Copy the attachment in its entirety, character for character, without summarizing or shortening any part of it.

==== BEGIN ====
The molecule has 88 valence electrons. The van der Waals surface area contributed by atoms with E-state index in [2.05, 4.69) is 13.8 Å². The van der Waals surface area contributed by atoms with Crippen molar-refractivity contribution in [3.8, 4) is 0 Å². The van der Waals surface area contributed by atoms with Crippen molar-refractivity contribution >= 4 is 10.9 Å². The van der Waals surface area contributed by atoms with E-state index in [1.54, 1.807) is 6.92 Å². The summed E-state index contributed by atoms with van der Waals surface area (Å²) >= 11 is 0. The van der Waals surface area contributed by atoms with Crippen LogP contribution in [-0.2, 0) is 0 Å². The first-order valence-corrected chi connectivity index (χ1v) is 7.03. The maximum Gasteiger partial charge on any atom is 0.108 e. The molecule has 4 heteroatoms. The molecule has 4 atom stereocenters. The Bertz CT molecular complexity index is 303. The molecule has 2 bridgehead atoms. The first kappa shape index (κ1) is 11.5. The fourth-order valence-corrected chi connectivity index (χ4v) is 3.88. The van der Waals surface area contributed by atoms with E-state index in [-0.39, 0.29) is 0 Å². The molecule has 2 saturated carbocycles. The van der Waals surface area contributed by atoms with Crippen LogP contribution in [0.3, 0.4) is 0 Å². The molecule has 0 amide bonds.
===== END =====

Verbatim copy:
The molecule has 88 valence electrons. The van der Waals surface area contributed by atoms with E-state index in [2.05, 4.69) is 13.8 Å². The van der Waals surface area contributed by atoms with Crippen molar-refractivity contribution in [3.8, 4) is 0 Å². The van der Waals surface area contributed by atoms with Crippen molar-refractivity contribution >= 4 is 10.9 Å². The van der Waals surface area contributed by atoms with E-state index in [1.54, 1.807) is 6.92 Å². The summed E-state index contributed by atoms with van der Waals surface area (Å²) >= 11 is 0. The van der Waals surface area contributed by atoms with Crippen LogP contribution in [-0.2, 0) is 0 Å². The first-order valence-corrected chi connectivity index (χ1v) is 7.03. The maximum Gasteiger partial charge on any atom is 0.108 e. The molecule has 4 heteroatoms. The molecule has 4 atom stereocenters. The Bertz CT molecular complexity index is 303. The molecule has 2 bridgehead atoms. The first kappa shape index (κ1) is 11.5. The fourth-order valence-corrected chi connectivity index (χ4v) is 3.88. The van der Waals surface area contributed by atoms with E-state index in [-0.39, 0.29) is 0 Å². The molecule has 2 saturated carbocycles. The van der Waals surface area contributed by atoms with Crippen LogP contribution in [0.3, 0.4) is 0 Å². The molecule has 0 amide bonds.